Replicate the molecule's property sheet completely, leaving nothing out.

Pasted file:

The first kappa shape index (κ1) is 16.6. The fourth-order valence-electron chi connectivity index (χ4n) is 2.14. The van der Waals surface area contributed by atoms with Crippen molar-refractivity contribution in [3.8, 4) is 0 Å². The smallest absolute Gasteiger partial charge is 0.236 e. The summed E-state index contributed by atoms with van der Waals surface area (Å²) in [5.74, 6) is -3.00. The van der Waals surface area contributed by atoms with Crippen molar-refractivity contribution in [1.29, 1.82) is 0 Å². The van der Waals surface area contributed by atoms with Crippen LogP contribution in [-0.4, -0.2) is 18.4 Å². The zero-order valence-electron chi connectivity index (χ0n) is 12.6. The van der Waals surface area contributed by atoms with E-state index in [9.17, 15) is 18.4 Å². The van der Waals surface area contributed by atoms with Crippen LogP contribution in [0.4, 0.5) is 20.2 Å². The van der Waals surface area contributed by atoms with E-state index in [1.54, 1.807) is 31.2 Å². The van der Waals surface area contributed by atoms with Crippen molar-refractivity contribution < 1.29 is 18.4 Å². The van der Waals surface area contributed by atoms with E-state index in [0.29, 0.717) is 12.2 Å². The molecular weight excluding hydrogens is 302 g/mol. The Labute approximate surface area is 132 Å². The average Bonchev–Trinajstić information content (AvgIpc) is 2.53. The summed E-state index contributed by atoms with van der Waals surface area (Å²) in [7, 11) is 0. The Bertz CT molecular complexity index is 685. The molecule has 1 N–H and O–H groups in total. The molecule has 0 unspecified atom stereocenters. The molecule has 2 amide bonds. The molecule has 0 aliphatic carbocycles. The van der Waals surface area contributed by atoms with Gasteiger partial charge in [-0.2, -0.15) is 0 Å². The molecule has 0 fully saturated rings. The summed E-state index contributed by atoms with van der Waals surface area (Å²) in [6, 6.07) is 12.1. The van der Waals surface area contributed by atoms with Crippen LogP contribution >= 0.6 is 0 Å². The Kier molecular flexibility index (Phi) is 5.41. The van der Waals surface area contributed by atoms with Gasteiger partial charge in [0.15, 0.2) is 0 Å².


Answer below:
The first kappa shape index (κ1) is 16.6. The fourth-order valence-electron chi connectivity index (χ4n) is 2.14. The van der Waals surface area contributed by atoms with Crippen molar-refractivity contribution in [3.8, 4) is 0 Å². The smallest absolute Gasteiger partial charge is 0.236 e. The summed E-state index contributed by atoms with van der Waals surface area (Å²) in [5.74, 6) is -3.00. The van der Waals surface area contributed by atoms with Crippen molar-refractivity contribution in [1.29, 1.82) is 0 Å². The van der Waals surface area contributed by atoms with Crippen LogP contribution in [-0.4, -0.2) is 18.4 Å². The zero-order valence-electron chi connectivity index (χ0n) is 12.6. The van der Waals surface area contributed by atoms with E-state index in [9.17, 15) is 18.4 Å². The van der Waals surface area contributed by atoms with Crippen LogP contribution in [0.4, 0.5) is 20.2 Å². The van der Waals surface area contributed by atoms with E-state index in [1.54, 1.807) is 31.2 Å². The van der Waals surface area contributed by atoms with Crippen molar-refractivity contribution < 1.29 is 18.4 Å². The van der Waals surface area contributed by atoms with E-state index in [0.29, 0.717) is 12.2 Å². The molecular weight excluding hydrogens is 302 g/mol. The Labute approximate surface area is 132 Å². The average Bonchev–Trinajstić information content (AvgIpc) is 2.53. The summed E-state index contributed by atoms with van der Waals surface area (Å²) in [7, 11) is 0. The Bertz CT molecular complexity index is 685. The molecule has 1 N–H and O–H groups in total. The molecule has 0 unspecified atom stereocenters. The molecule has 2 amide bonds. The molecule has 0 aliphatic carbocycles. The van der Waals surface area contributed by atoms with Gasteiger partial charge in [-0.2, -0.15) is 0 Å². The molecule has 0 fully saturated rings. The summed E-state index contributed by atoms with van der Waals surface area (Å²) in [6, 6.07) is 12.1. The van der Waals surface area contributed by atoms with Crippen LogP contribution >= 0.6 is 0 Å². The Kier molecular flexibility index (Phi) is 5.41. The van der Waals surface area contributed by atoms with Gasteiger partial charge in [0.15, 0.2) is 0 Å².